The protestors are opposed to the Act as they do not want any more any migrants from Bangladesh to settle in Assam, irrespective of their religion. The 2019 Act allows fast-track citizenship for six non-Muslim religious minorities from Pakistan, Bangladesh and Afghanistan, if they entered India before December 31, 2014. The protestors have pointed out that the CAA violates the Assam Accord, as the latter’s cut-off date was March 24, 1971.

Activists of All Assam Students Union take part in a torch rally against the amended Citizenship Act, in Guwahati, Friday, Jan. 3, 2020.

The protests in the rest of the country against the CAA are largely against the introduction of religious criteria for citizenship.

Jaishankar then gave an example of the dilution of Article 370 – which removed Jammu and Kashmir’s autonomous status – as an example of the “decisiveness” of the government to tackle “legacy” problems.

Then, he also mentioned the Ayodhya issue. “Look at Ayodhya. Show me where in the world, would you find an unresolved problem for 150 years. We let problems go on for 50, 70 years and 150 years”.

In November last year, the Supreme Court gave a final order in the Ayodhya dispute, which handed over the site to Hindu groups.

The foreign minister also used the Goods and Service Tax (GST), introduced in 2016, as another example of the “legacy problems”. “People kept kicking it down the road… I am not pointing fingers at who did it, because different people did it at different times”.

Incidentally, PM Modi, as the chief minister of Gujarat, had objected to the introduction of GST during the UPA regime.

“The big learning out of China is that unless a society has the mindset to decisively address their current issue, you won’t go up in the world,” said Jaishankar.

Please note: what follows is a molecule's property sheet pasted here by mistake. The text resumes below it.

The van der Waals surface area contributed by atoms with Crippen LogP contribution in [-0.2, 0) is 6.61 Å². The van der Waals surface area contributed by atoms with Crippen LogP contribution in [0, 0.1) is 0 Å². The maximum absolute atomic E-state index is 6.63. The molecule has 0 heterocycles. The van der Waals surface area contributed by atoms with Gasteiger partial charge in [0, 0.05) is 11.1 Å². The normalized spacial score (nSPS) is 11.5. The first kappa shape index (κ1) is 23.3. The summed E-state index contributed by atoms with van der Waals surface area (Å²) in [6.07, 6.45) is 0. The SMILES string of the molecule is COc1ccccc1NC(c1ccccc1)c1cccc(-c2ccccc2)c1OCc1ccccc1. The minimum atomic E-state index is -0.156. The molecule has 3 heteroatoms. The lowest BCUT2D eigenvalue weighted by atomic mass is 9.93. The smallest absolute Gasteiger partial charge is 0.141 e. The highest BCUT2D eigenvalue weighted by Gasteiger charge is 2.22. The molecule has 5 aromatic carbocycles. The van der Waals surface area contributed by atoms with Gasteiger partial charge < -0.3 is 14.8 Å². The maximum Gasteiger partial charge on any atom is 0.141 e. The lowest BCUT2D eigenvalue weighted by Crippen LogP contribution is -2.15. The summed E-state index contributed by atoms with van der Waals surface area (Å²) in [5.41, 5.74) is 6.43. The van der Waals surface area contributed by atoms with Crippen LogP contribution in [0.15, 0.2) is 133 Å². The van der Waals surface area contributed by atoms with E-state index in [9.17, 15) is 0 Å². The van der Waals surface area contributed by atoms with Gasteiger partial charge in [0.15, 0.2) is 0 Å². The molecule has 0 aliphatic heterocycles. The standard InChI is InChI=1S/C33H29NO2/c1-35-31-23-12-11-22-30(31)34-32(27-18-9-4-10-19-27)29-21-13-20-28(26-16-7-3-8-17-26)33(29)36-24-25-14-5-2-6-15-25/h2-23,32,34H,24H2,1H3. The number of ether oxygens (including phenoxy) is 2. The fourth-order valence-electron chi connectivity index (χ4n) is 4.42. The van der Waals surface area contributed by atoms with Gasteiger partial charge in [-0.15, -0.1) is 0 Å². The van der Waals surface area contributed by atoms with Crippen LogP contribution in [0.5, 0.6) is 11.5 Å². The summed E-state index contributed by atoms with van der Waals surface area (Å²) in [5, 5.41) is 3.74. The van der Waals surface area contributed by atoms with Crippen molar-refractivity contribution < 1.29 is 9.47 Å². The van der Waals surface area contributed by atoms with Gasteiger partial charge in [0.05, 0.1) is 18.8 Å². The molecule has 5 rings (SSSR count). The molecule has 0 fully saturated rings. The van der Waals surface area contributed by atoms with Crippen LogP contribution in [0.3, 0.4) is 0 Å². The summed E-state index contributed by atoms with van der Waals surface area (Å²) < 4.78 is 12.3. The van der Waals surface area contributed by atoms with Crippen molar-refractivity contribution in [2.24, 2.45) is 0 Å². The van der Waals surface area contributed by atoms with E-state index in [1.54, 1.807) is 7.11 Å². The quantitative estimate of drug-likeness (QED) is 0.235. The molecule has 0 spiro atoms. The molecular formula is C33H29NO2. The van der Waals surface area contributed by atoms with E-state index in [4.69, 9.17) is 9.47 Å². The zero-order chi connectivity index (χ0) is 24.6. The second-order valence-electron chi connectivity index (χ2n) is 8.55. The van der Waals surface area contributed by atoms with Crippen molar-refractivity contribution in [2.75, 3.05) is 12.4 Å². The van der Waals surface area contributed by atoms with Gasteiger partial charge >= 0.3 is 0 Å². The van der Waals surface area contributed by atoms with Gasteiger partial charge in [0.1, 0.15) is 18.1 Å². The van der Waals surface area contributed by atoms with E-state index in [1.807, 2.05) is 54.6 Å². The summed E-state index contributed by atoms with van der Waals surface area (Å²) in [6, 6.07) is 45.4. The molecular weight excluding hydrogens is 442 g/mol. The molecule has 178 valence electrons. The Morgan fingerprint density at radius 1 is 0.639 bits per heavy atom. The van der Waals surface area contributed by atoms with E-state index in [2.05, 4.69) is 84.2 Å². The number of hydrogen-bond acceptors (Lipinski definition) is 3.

He also stated that the Chinese had been “preparing” for a long time to become a big power. He noted that films used to be shown in China about the rise and fall of UK and other countries to study their trajectory. “You don’t get to be a big-league power by evolution and accident. It takes leadership, it takes preparation and diligence”.

One of the ingredients was for a country to put out a “coherentness” on issues that “really matter to us”. “Something like territorial integrity is a core interest. Therefore, it has to be made clear that if there is a situation of violation of territorial integrity, then we won’t let it pass by saying that we will trade it for economic benefits.”

‘Will never allow terrorism to be normalised’

Similarly, he added, India would “never, ever allow terrorism to be normalised”.

“The perpetrator of terrorism will try to do it as normalisation as one another thing to do,” he said.

Taking a swipe at the UPA government, he stated, “sometimes we did not have the strategic clarity”.

“We had occasions like Sharm El Sheikh and Havana, when we have allowed victim and perpetrator to come on the same page,” added Jaishankar.

This was a pointed dig at former National Security Advisor Shivshankar Menon, who had on Monday strongly criticised the NDA government’s policies isolating India.

In September 2006, the India-Pakistan joint statement announced that both sides will put in place an anti-terrorism institutional mechanism. The 2009 bilateral joint statement became a political hot potato in India as it mentioned that Pakistan had brought up “information on threats in Balochistan and other areas”.

Jaishankar disputed a question which said allowing Pakistani investigators access to the Pathankot air base in 2016 for probing a terror attack had a similar consequence. The minister, who had been foreign secretary at that time, claimed that the Pakistani government had accepted that Pakistani nationals had been behind the Pathankot incident. The Pakistanis were only allowed so that they were pressurised to act and did not have an excuse to delay any action, he stated.

Courtesy: The Wire